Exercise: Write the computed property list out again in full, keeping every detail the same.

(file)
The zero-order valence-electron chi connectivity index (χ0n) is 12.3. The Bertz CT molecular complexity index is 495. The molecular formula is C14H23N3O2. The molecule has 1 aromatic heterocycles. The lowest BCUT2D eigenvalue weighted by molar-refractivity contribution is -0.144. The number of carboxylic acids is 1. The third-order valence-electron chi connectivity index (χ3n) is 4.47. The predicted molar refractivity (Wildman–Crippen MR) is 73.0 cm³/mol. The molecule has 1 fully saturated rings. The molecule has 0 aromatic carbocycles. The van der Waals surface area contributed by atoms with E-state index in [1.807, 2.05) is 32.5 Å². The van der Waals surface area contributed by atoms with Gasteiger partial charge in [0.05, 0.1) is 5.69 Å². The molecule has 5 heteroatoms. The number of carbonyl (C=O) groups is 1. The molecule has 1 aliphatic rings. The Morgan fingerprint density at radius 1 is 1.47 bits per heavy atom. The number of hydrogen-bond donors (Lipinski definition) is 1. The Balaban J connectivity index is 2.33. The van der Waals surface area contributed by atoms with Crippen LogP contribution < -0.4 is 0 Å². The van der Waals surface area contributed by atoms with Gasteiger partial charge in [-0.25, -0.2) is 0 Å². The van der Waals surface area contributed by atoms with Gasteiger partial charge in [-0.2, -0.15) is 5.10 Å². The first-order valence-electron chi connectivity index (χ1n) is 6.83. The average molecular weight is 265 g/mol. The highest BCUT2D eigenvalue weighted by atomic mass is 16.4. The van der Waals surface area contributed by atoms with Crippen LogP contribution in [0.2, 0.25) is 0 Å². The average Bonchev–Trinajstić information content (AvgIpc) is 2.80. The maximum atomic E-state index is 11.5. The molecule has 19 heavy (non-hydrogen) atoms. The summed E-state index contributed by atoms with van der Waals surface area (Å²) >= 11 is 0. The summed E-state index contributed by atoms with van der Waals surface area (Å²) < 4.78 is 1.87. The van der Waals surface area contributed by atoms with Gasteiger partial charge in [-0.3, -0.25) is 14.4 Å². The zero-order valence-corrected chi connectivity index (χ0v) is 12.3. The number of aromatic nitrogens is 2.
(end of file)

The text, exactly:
The zero-order valence-electron chi connectivity index (χ0n) is 12.3. The Bertz CT molecular complexity index is 495. The molecular formula is C14H23N3O2. The molecule has 1 aromatic heterocycles. The lowest BCUT2D eigenvalue weighted by molar-refractivity contribution is -0.144. The number of carboxylic acids is 1. The third-order valence-electron chi connectivity index (χ3n) is 4.47. The predicted molar refractivity (Wildman–Crippen MR) is 73.0 cm³/mol. The molecule has 1 fully saturated rings. The molecule has 0 aromatic carbocycles. The van der Waals surface area contributed by atoms with E-state index in [1.807, 2.05) is 32.5 Å². The van der Waals surface area contributed by atoms with Gasteiger partial charge in [0.05, 0.1) is 5.69 Å². The molecule has 5 heteroatoms. The number of carbonyl (C=O) groups is 1. The molecule has 1 aliphatic rings. The Morgan fingerprint density at radius 1 is 1.47 bits per heavy atom. The number of hydrogen-bond donors (Lipinski definition) is 1. The Balaban J connectivity index is 2.33. The van der Waals surface area contributed by atoms with Crippen LogP contribution < -0.4 is 0 Å². The van der Waals surface area contributed by atoms with Gasteiger partial charge in [-0.25, -0.2) is 0 Å². The van der Waals surface area contributed by atoms with Gasteiger partial charge in [-0.2, -0.15) is 5.10 Å². The first-order valence-electron chi connectivity index (χ1n) is 6.83. The average molecular weight is 265 g/mol. The highest BCUT2D eigenvalue weighted by atomic mass is 16.4. The van der Waals surface area contributed by atoms with Crippen LogP contribution in [0.2, 0.25) is 0 Å². The average Bonchev–Trinajstić information content (AvgIpc) is 2.80. The maximum atomic E-state index is 11.5. The molecule has 19 heavy (non-hydrogen) atoms. The summed E-state index contributed by atoms with van der Waals surface area (Å²) >= 11 is 0. The summed E-state index contributed by atoms with van der Waals surface area (Å²) < 4.78 is 1.87. The van der Waals surface area contributed by atoms with Gasteiger partial charge in [-0.3, -0.25) is 14.4 Å². The zero-order valence-corrected chi connectivity index (χ0v) is 12.3. The number of aromatic nitrogens is 2.